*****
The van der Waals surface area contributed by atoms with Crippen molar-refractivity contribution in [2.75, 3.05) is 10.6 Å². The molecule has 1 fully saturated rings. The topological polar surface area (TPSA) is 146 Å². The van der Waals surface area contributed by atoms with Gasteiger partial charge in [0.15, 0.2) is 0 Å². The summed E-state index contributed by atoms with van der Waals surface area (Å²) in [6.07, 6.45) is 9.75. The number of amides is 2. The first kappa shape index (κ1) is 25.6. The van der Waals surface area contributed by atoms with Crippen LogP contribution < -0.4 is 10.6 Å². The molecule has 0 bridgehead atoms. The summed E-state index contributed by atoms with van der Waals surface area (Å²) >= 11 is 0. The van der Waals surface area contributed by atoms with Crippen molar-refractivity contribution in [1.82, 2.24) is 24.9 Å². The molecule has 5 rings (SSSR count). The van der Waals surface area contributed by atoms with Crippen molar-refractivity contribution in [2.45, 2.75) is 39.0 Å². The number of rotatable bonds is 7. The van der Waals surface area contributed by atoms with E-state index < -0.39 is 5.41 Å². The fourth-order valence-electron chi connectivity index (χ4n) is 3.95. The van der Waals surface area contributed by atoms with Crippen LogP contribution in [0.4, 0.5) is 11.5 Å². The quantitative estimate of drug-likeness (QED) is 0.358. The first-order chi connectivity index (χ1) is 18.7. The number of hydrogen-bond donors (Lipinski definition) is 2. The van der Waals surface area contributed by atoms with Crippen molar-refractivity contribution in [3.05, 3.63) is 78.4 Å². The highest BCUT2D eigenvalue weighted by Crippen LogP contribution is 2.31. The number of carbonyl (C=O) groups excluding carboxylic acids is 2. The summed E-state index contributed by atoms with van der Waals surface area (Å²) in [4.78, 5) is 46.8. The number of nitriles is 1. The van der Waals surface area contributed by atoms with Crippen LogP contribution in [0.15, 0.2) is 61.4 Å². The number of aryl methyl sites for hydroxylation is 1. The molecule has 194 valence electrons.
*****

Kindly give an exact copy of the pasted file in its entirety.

The van der Waals surface area contributed by atoms with Crippen molar-refractivity contribution in [2.75, 3.05) is 10.6 Å². The molecule has 1 fully saturated rings. The topological polar surface area (TPSA) is 146 Å². The van der Waals surface area contributed by atoms with Gasteiger partial charge in [0.15, 0.2) is 0 Å². The summed E-state index contributed by atoms with van der Waals surface area (Å²) in [6.07, 6.45) is 9.75. The number of amides is 2. The first kappa shape index (κ1) is 25.6. The van der Waals surface area contributed by atoms with Crippen LogP contribution < -0.4 is 10.6 Å². The molecule has 0 bridgehead atoms. The summed E-state index contributed by atoms with van der Waals surface area (Å²) >= 11 is 0. The van der Waals surface area contributed by atoms with Crippen molar-refractivity contribution in [1.82, 2.24) is 24.9 Å². The molecule has 5 rings (SSSR count). The van der Waals surface area contributed by atoms with Crippen molar-refractivity contribution in [2.45, 2.75) is 39.0 Å². The number of rotatable bonds is 7. The van der Waals surface area contributed by atoms with E-state index < -0.39 is 5.41 Å². The fourth-order valence-electron chi connectivity index (χ4n) is 3.95. The van der Waals surface area contributed by atoms with Crippen LogP contribution in [0.4, 0.5) is 11.5 Å². The quantitative estimate of drug-likeness (QED) is 0.358. The first-order chi connectivity index (χ1) is 18.7. The number of hydrogen-bond donors (Lipinski definition) is 2. The van der Waals surface area contributed by atoms with Crippen molar-refractivity contribution in [3.05, 3.63) is 78.4 Å². The highest BCUT2D eigenvalue weighted by Crippen LogP contribution is 2.31. The number of carbonyl (C=O) groups excluding carboxylic acids is 2. The summed E-state index contributed by atoms with van der Waals surface area (Å²) in [4.78, 5) is 46.8. The number of nitriles is 1. The van der Waals surface area contributed by atoms with Crippen LogP contribution in [0.15, 0.2) is 61.4 Å². The number of aryl methyl sites for hydroxylation is 1. The molecule has 194 valence electrons.